People born into a capitalist society have every right to exit and go to a different place, at least in all capitalist countries there are now. The “cog in the wheel” reference insinuates that everyone is stuck in the same spot spinning around, but not going anywhere. However, that is not the case. My parents did not ever have much money, and will never be wealthy. However, I feel as if I will transform my life using my talents, gifts, or just plain hard work into something better. As a matter of fact, I would argue that in a socialist society, you are much more like a “cog in the wheel,” never having a chance to improve your lot but always spinning in place for the larger machine.

    As for your second argument, nothing could be more untrue. Peaceable, voluntary exchange eliminates that. With freedom, nobody is forced into a decision they don’t want to make. How can you be a loser if you don’t need to enter a contract you do not agree with? Also, it’s a point you can read in the linked article, but I’ll do it briefly: before capitalism, the extremely rich were so because of slavery and force. With capitalism, the extremely rich are there because they added something to society. For example, Bill Gates created something that is useful to millions of people around the world. Because of this, not force or slavery, he is immensely wealthy.

    Thanks for the comment and I accept all opposition against my thoughts. If my stance doesn’t stand up to criticism, it probably isn’t right.

  3. theraffishdandy said

    Happy to chat it over. I do take issue with the ‘they can always leave’ argument, when you’re essentially promoting capitalism as a system that provides choice the choice to leave your home isn’t really a choice at all.

    I wouldn’t really argue that most of the really rich add something to society- here in the UK the vast majority of the extremely rich were born into wealth and privelege and will pass on the same. In our capitalist society the gap between the top and bottom is wider than ever before. I don’t personally attribute this to a lack of talent, drive or desire. The competitive element of capitalism breeds exploitation and coercion- is it so much more desirable than force and slavery (which I don’t see as a by-product of Socialism at all, by the way)? I think that choosing between the two evils is like choosing the instrument of your own torture. Is this the best that we have to offer?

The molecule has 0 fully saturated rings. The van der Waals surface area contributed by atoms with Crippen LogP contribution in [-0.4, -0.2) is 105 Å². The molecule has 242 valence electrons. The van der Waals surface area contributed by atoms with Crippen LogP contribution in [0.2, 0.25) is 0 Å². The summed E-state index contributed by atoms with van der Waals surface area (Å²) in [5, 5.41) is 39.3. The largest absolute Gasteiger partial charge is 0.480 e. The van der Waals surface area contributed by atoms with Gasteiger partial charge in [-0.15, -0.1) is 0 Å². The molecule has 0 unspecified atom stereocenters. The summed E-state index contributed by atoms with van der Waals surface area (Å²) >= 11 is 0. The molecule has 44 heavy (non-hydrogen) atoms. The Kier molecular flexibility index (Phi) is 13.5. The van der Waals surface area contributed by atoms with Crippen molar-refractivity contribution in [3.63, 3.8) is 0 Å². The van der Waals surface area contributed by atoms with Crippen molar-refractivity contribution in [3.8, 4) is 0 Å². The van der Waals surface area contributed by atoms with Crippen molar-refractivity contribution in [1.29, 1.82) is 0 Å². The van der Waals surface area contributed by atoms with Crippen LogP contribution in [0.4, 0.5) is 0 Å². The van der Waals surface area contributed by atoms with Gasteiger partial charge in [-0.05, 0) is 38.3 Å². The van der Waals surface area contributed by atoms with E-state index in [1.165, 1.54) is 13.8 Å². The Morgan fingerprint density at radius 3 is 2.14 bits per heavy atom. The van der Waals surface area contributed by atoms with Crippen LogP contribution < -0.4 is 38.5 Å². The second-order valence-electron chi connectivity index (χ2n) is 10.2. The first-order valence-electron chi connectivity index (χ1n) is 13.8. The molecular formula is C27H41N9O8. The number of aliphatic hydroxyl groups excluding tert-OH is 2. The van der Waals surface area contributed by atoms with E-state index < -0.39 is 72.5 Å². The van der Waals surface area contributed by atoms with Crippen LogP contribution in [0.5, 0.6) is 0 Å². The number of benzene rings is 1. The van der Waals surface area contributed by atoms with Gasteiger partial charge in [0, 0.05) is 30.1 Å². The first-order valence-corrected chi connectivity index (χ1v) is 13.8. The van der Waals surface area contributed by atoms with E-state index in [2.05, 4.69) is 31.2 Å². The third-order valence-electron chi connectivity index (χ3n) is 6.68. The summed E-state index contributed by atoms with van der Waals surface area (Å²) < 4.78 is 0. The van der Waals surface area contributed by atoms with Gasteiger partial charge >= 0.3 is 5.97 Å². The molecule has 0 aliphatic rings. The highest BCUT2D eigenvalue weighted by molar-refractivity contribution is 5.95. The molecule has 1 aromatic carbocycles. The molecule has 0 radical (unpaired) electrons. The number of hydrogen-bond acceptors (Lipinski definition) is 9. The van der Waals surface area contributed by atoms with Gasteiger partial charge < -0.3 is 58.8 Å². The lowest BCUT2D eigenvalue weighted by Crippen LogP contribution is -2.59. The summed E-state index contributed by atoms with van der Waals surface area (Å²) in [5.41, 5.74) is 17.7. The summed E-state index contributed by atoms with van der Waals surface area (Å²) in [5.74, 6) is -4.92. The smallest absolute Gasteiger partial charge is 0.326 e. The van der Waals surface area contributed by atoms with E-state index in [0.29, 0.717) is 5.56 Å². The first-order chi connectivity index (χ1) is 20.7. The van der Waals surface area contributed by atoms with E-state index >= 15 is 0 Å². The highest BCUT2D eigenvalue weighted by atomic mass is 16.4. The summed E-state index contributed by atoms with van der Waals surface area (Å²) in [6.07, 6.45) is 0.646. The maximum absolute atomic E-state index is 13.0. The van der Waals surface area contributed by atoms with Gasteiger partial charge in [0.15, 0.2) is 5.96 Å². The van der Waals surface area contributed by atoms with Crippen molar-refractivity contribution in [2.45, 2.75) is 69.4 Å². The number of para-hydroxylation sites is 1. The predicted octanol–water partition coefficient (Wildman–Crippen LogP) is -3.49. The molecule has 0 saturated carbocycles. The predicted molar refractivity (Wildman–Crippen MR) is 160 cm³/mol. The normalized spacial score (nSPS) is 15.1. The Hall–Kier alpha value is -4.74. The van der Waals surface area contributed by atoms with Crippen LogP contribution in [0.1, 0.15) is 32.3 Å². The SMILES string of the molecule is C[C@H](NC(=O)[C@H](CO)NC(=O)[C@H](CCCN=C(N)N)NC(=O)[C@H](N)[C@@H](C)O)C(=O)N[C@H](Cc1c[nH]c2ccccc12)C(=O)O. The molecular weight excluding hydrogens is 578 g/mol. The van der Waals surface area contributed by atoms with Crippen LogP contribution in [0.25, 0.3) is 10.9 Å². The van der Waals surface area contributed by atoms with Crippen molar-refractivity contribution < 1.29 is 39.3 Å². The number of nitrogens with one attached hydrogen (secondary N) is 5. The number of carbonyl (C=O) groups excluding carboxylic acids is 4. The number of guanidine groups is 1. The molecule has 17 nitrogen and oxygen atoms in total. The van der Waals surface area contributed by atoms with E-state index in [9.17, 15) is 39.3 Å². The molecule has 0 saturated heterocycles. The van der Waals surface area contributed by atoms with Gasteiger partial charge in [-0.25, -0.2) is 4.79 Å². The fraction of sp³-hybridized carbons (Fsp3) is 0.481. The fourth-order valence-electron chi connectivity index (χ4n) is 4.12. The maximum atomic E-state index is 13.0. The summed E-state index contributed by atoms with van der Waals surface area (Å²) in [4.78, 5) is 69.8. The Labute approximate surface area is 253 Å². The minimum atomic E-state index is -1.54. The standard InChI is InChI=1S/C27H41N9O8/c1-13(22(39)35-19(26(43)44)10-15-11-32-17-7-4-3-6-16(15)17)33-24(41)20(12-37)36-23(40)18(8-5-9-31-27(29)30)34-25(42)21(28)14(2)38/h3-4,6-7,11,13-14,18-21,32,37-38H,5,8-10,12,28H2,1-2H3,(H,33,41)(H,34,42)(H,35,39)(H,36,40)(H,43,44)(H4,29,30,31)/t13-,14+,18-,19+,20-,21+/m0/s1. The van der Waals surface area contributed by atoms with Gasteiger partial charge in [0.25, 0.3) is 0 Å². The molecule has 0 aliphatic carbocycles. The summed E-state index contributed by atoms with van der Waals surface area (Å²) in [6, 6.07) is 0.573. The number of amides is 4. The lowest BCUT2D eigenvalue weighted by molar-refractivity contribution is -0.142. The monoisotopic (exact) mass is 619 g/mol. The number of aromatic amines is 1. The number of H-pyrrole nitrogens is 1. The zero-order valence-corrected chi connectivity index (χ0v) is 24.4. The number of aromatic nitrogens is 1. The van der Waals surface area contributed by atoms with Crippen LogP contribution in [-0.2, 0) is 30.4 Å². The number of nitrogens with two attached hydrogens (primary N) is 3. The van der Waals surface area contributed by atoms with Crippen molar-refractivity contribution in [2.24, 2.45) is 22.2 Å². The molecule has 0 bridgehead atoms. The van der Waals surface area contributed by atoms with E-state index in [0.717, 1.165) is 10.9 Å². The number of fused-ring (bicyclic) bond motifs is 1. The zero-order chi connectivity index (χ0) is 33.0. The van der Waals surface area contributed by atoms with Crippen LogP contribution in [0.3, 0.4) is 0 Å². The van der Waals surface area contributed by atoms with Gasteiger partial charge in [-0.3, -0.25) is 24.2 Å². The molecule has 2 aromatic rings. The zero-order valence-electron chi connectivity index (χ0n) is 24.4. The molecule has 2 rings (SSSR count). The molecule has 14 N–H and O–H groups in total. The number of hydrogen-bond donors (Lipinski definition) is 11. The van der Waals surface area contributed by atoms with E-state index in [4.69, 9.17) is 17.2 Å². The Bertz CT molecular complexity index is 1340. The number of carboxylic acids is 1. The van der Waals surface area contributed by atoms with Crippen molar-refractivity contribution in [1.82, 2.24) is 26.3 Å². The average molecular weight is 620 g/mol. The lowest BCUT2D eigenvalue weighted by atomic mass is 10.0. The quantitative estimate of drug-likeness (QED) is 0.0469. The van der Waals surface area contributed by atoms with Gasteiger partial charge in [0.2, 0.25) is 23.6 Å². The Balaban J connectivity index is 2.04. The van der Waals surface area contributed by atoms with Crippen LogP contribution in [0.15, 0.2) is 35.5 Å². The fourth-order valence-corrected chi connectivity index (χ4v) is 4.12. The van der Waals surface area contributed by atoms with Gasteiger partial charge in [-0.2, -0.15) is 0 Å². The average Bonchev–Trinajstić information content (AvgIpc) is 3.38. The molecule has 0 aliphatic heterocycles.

Thanks for taking the time to respond. And best wishes.

  4. jemartynowski said

    Excellent points. I do agree that it is not perfect, as I recently said in a debate with someone about the negatives of capitalism. However, I believe it is the best possible system.

    The part about slavery and force wasn’t necessarily about socialism, but about what things were like before capitalism. I believe that socialism eventually forces us all to be slaves again, because we will have no choice about what to do with ourselves. Someone needs to decide what we are to do and how much we get of the resources available. I would rather have the ability to decide that than a government official.

    I understand that there are many who are born into privelege and wealth, but I don’t look down on those people. It is not their fault that their parents or grandparents were smart enough to save money for them and have something to pass on. To truly respect people’s freedom to use their resources as they wish, we have to let them give their wealth to whomever they choose.

    Whereas I don’t equate it to torture, necessarily, I do think that government is never good, but it’s necessary. So, in a sense, we should choose the least imposing possibility.